Monday, 28 July 2014

In The Surface Of A Bubble at the Edinburgh Festival Fringe.

1st - 25th Edinburgh ZOO (Aviary) 1:30pm

Press Release.
In The Surface Of A Bubble is a whirlwind of a play; a new style of theatre where the fluidity of brazilian capoeira breathes life into characters of metal and wood, catapulting them, spinning and free-wheeling in and out of each others' way, battling for supremacy. 

In a reality where people need only imagine something for it to come true, the girl with the most imagination falls in love with the boy with the least and together they transform their world into ours, where thoughts are locked inside our heads

At its heart it's about a girl with a transgendered father and constantly absent mother, struggling to find her place in the world. It explores philosophies of Buddhism and Hindu as well as the naivety of youth: wanting more than anything to grow up and be free and how that clashes with what adulthood often means to people.

Inspired by Animé and martial art films, and using Capoeira, masks, puppetry, Kung-fu and live music, Lecoq trained Surface Of A Bubble (Edward Day and Line Møller-Christensen) team up with Adam Cridland and Amelie Leroy from Princess Mononoke to reveal how our universe came to be.

4 performers play 9 instruments and 25 characters, ranging from birds, beasts and humans to all-powerful gods, monsters and mischievous spirits.

Interview with Edward Day

Where did the idea for the story come from?
People often say they wish they could have more money, love, power, things, the ability to fly. People dream of all sorts of things beyond their limitations and I wondered: if there was a world where people could make anything they imagined come true, would they be happy? Or would they take what they have for granted and fantasise instead of an existence like ours where everything is concrete, wishing they could give all their power away. This was the seed ofthe story and brought up many new questions about who these people would be and how their society functioned that led the way to creating the characters of this world.

How deep do you get into the Buddhism?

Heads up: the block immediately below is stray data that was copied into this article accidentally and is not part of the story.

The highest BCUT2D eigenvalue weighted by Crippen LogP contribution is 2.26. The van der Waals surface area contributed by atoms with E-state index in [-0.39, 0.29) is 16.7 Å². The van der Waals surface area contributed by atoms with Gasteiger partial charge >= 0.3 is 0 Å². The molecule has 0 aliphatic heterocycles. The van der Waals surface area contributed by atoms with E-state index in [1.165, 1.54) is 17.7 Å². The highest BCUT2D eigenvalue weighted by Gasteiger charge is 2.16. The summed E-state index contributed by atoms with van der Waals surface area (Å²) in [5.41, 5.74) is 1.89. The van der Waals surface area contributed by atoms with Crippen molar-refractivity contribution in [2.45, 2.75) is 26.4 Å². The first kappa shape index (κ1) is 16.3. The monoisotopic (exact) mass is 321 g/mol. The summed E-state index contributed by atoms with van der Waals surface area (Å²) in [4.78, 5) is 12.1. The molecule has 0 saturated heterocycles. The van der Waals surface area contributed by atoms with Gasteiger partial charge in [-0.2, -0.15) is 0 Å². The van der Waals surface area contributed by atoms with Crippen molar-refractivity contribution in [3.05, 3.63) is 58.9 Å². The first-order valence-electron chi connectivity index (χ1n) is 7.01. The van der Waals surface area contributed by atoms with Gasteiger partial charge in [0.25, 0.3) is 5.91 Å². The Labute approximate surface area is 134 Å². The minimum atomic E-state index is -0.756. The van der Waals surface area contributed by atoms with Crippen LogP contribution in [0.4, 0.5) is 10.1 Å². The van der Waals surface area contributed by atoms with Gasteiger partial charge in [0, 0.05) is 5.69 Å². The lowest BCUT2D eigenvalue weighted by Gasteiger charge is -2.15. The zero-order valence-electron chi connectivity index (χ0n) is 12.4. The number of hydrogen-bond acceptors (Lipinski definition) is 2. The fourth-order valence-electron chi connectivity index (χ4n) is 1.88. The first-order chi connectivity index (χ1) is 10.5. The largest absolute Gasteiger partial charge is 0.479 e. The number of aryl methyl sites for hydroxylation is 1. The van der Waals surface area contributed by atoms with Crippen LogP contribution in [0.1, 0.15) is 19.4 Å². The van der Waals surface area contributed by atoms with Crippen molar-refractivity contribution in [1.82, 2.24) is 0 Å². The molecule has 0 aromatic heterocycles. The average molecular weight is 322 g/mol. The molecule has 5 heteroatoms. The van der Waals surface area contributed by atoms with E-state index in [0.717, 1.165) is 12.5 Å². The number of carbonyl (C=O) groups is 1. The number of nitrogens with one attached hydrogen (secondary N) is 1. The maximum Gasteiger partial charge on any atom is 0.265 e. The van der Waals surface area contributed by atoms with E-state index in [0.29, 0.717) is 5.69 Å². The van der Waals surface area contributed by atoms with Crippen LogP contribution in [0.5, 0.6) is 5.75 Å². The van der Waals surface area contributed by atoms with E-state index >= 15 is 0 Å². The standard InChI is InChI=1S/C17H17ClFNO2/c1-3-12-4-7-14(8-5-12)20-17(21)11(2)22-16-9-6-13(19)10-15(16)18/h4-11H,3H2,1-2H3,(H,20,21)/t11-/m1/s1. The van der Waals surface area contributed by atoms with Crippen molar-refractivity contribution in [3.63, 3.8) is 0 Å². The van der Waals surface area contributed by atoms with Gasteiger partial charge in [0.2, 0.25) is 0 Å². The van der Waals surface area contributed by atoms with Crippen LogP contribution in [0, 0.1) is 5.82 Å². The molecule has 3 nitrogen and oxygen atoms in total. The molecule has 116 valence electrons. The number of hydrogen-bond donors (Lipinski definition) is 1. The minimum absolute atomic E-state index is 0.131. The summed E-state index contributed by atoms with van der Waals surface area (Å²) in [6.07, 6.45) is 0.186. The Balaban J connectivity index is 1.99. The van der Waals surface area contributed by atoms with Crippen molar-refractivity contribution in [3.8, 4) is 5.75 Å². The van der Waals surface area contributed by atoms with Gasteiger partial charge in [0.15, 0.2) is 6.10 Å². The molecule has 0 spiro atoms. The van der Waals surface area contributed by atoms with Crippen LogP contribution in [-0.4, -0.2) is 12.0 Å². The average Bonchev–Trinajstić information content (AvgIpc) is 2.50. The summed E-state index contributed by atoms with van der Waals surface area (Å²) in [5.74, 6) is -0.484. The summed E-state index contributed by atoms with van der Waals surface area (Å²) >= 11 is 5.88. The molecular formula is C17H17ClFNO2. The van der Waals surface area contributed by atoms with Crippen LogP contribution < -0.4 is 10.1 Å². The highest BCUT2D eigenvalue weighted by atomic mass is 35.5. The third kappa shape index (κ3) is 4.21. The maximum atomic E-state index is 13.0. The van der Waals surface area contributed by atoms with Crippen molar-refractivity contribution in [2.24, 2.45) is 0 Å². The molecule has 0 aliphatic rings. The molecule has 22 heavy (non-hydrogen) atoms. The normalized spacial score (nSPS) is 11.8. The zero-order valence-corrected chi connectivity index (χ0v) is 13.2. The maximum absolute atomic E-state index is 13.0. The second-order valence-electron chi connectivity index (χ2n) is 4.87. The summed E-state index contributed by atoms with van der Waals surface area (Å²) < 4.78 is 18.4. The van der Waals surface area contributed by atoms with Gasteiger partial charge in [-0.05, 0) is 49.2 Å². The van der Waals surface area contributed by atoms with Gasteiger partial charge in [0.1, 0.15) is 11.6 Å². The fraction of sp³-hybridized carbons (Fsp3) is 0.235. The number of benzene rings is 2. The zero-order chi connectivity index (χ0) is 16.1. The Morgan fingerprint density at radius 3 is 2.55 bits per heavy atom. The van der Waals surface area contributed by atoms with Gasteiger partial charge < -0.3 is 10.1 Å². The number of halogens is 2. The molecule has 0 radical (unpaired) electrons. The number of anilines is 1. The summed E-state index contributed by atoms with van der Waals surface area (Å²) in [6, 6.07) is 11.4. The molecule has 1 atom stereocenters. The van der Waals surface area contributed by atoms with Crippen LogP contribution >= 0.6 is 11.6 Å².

We dab in and out of it and mix it with other philosophies. Each character has their own view of the world. They like to think they're free but really they're tied up in an endless cycle, making the same mistakes again and again. I've used many Buddhist principles as a springboard to create a new set of rules for how this world functions. In popular culture if enough people think something's fashionable then it becomes so for everyone else. In the world of the play we take it a step further so that it literally becomes true. If enough people believe gravity doesn't exist then everyone else will start floating away too.

How does Lecoq influence your approach?
Before training at Lecoq I no idea how it could be possible to put this story onstage. Lecoq gives you a huge toolbox of theatrical techniques and we've taken many of them on board and twisted them to suit our needs. We're a chorus of narrators telling the story, leaping in and out of many different characters, breathing life into a plethora of puppets and masks that transform from one shape into another, while accompanying the action with live music.

Given the range of stuff you are using - how would you describe your theatre style?
When I was first writing the play I thought of it as philosophical theatre, like the book The Alchemist but for stage, but when you get into the rehearsal room and the actors bring their ideas of who these people are you realise it's all about the characters. A group of misfits tell the story of a group of misfits tearing the world apart to try and figure out their place in it all. We've also been heavily inspired by graphic novels and anime and are trying to transpose techniques from them to the stage in a similar way to how films like Sin City have in film.

Why the Fringe?
The fringe is a great opportunity to show our work to a huge amountof people, getting direct feedback on what works and what doesn't. We're experimenting with theatrical techniques, playing with styles oftheatre that don't exist yet and as a new company we'd much rather throw ourselves in at the deep end to learn to swim, than spend years paddling around in safe, shallow waters of occasional performances here and there, trying to build an audience.

Do you feel any affinity with other companies who might be up this year?I like to think there's no Lecoq style, but inevitably fellow companies from Lecoq such as Theatre Ad Infinitum will have a similar flavour. I don't know much about their show but it looks like it has a sci-fi feel to it, which would be great. We want to see more science fiction theatre that takes itself and it's plotlines seriously and we'll be on the lookout for such shows while we're there.

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